- “Hey” or “hey you”;
- “Good morning” or “good afternoon”;
- “How’s it going”;
- Or even just launching straight into conversation without any words of greeting to kick it off.
Now…think of how DIFFERENT your encounters with people would be if those encounters ALL BEGAN with a God-focus, with words like “The Lord be with you”. Wouldn’t that CHANGE the tone and focus of your conversations and interactions with people? Wouldn’t that change the tone and focus of your day – to be reminded of God at the onset of every human interaction?
Y’all, God sent Jesus in part to re-focus the attention of our lives on God – remember Jesus’ primary purpose had to do with the in-breaking of God’s kingdom on earth – and Boaz demonstrated for us at least one way to do just that.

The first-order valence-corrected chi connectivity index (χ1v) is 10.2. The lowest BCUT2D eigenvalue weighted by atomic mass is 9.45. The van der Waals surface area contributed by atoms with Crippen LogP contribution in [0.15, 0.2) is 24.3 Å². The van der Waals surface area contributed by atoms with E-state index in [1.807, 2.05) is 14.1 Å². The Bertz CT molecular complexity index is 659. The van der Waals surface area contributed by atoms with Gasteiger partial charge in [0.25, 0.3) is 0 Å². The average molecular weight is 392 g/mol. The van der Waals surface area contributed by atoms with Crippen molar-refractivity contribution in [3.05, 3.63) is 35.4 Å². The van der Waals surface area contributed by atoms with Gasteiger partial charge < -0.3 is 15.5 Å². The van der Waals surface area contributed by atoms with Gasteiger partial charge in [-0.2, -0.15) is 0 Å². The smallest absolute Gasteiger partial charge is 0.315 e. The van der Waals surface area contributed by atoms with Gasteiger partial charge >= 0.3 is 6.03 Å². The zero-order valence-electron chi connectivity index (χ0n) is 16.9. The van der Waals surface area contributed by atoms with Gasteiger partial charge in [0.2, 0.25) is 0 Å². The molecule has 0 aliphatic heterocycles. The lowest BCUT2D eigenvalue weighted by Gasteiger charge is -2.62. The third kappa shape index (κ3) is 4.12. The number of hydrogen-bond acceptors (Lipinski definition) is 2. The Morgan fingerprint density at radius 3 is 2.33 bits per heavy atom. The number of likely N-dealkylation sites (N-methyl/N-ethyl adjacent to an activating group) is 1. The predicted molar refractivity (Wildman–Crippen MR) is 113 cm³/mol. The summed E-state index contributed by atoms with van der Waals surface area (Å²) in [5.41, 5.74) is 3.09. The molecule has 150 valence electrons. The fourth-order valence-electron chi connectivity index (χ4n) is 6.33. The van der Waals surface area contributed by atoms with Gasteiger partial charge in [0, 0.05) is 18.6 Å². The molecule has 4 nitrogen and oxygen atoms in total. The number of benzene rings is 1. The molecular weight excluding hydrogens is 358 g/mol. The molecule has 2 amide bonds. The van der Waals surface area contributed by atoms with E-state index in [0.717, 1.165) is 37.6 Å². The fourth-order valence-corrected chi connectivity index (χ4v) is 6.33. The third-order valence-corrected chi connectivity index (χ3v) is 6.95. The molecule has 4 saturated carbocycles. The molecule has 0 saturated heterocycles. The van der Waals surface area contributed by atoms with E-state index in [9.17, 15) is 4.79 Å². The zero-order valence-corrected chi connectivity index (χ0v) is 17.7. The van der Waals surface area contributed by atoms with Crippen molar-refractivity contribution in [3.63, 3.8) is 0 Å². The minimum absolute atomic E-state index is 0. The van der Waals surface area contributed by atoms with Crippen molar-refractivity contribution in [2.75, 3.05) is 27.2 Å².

A second thing God taught us through Boaz about what the Messiah would be about – and what we should be about – has to do with how Boaz utilized his material resources. This has to do with something that is evident in what we read today but that is not explicitly stated. In the Old Testament times, God’s people – like Boaz – were called to live in ways prescribed by God’s laws handed down through Moses. A great many of those laws concern something that gets translated into English as “justice” but is not about what we think of as “justice”. These justice laws were about taking care of the people who were least able to take care of themselves: widows, children, foreigners, disabled people, and poor people, among others. Some of those laws concerned the practice of gleaning that plays a central part in the story of Ruth and Boaz’ meeting. Let’s hear the laws about gleaning prescribed in Leviticus 19:9-10: